There are still discrepant results on a possible evolution at intermediate redshifts of the tight relation observed in local galaxies (e.g., Haynes et al. 1999; Pizagno et al. 2007). For example Vogt et al. (1996) reported very little evolution of the B-band TFR up to z ~ 1, but other groups (e.g. Barden et al. 2003; and Nakamura et al. 2006) found a strong brightening of  ~ 1–2 mag in B-band luminosity over the same redshift range.

Furthermore, the interpretation of a possible evolution of the luminosity TFR is difficult since the luminosity and the angular momentum might be evolving together. As a consequence, the stellar mass TFR, which correlates the stellar mass and the maximum rotational velocities of disks, offers a physically more robust comparison as it involves more fundamental quantities.

In this context, Flores et al. (2006), Kassin et al. (2007), and Conselice et al. (2005) have found no evolution in both the slope and zero point of the stellar mass TFR up to z = 1.2.

In contrast Puech et al. (2008) detect an evolution of the TFR zero point of 0.36 dex between z ~ 0.6 and z = 0, by using a sample of 18 disk like galaxies observed with the integral-field spectrograph GIRAFFE at the VLT.

At z ~ 2 Cresci et al. (2009) build a TFR based on the SINS sample and find an evolution of the TFR zero point of  ~ 0.4 dex relative to the local TFR.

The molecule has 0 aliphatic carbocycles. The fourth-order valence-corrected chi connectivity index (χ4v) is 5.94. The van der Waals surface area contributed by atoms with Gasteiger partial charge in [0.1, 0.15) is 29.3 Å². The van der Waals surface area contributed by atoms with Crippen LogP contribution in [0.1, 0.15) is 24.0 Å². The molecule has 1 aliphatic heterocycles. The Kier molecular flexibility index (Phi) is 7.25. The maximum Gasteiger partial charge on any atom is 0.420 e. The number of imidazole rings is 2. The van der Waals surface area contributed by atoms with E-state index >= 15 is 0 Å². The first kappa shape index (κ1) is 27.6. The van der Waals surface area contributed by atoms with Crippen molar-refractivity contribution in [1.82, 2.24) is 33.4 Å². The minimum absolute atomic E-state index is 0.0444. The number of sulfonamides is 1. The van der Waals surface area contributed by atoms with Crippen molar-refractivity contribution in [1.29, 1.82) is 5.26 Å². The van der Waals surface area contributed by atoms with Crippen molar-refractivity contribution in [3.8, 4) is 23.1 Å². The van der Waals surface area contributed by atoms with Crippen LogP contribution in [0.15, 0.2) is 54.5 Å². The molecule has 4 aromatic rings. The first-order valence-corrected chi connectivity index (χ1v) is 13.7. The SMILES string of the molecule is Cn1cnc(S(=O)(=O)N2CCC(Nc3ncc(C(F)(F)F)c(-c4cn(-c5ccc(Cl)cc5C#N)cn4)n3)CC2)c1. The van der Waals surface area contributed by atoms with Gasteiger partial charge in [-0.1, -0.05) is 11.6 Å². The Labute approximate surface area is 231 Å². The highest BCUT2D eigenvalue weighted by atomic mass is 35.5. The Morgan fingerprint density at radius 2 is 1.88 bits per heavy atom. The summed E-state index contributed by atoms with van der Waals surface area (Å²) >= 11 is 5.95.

thumbnail Fig. 23

The Tully-Fisher relation at z ~ 3 reconstructed by using the dynamical and stellar masses of the rotating galaxies found in our sample. The solid black line represents the local relation, the magenta line represents the z ~ 2 relation (Cresci et al. 2009) and blue solid line represents the fit to our data (z ~ 3) by keeping the same slope as for the local and z ~ 2 cases. The dotted blue lines represents the formal 1σ uncertainty on the zero point of our fitted relation.

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By using the dynamics of z ~ 3 galaxies inferred from our data, we are now able to derive the TFR at z ~ 3. In Fig. 23 we present the z ~ 3 TFR obtained by using the data presented in this paper (obviously only for the rotating objects). The maximum rotational velocities have been computed from the best fit models as reported in Table 3. The stellar masses are those reported in Table 4.